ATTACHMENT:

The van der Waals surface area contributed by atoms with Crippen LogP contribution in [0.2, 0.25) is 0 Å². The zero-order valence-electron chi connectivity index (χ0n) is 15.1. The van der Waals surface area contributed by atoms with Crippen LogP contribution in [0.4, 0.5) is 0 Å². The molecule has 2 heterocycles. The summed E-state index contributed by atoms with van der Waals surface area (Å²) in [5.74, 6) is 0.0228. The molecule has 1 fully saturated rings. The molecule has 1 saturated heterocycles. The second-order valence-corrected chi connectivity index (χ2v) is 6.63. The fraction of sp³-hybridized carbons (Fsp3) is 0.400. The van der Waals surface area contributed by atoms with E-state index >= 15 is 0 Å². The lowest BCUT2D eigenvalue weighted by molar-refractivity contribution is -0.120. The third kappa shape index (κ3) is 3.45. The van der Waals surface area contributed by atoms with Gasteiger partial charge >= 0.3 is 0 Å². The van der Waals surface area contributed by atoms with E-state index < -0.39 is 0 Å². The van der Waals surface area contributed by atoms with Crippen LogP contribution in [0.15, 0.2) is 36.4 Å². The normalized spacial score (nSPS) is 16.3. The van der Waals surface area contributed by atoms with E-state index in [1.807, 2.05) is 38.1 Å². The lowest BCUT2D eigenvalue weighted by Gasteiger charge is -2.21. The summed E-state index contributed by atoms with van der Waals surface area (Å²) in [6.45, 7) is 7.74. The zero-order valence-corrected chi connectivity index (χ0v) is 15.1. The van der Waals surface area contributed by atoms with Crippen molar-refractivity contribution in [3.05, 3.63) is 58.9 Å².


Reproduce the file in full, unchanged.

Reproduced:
The van der Waals surface area contributed by atoms with Crippen LogP contribution in [0.2, 0.25) is 0 Å². The zero-order valence-electron chi connectivity index (χ0n) is 15.1. The van der Waals surface area contributed by atoms with Crippen LogP contribution in [0.4, 0.5) is 0 Å². The molecule has 2 heterocycles. The summed E-state index contributed by atoms with van der Waals surface area (Å²) in [5.74, 6) is 0.0228. The molecule has 1 fully saturated rings. The molecule has 1 saturated heterocycles. The second-order valence-corrected chi connectivity index (χ2v) is 6.63. The fraction of sp³-hybridized carbons (Fsp3) is 0.400. The van der Waals surface area contributed by atoms with E-state index >= 15 is 0 Å². The lowest BCUT2D eigenvalue weighted by molar-refractivity contribution is -0.120. The third kappa shape index (κ3) is 3.45. The van der Waals surface area contributed by atoms with Gasteiger partial charge >= 0.3 is 0 Å². The van der Waals surface area contributed by atoms with E-state index < -0.39 is 0 Å². The van der Waals surface area contributed by atoms with Crippen LogP contribution in [0.15, 0.2) is 36.4 Å². The normalized spacial score (nSPS) is 16.3. The van der Waals surface area contributed by atoms with E-state index in [1.807, 2.05) is 38.1 Å². The lowest BCUT2D eigenvalue weighted by Gasteiger charge is -2.21. The summed E-state index contributed by atoms with van der Waals surface area (Å²) in [6.45, 7) is 7.74. The zero-order valence-corrected chi connectivity index (χ0v) is 15.1. The van der Waals surface area contributed by atoms with Crippen molar-refractivity contribution in [3.05, 3.63) is 58.9 Å².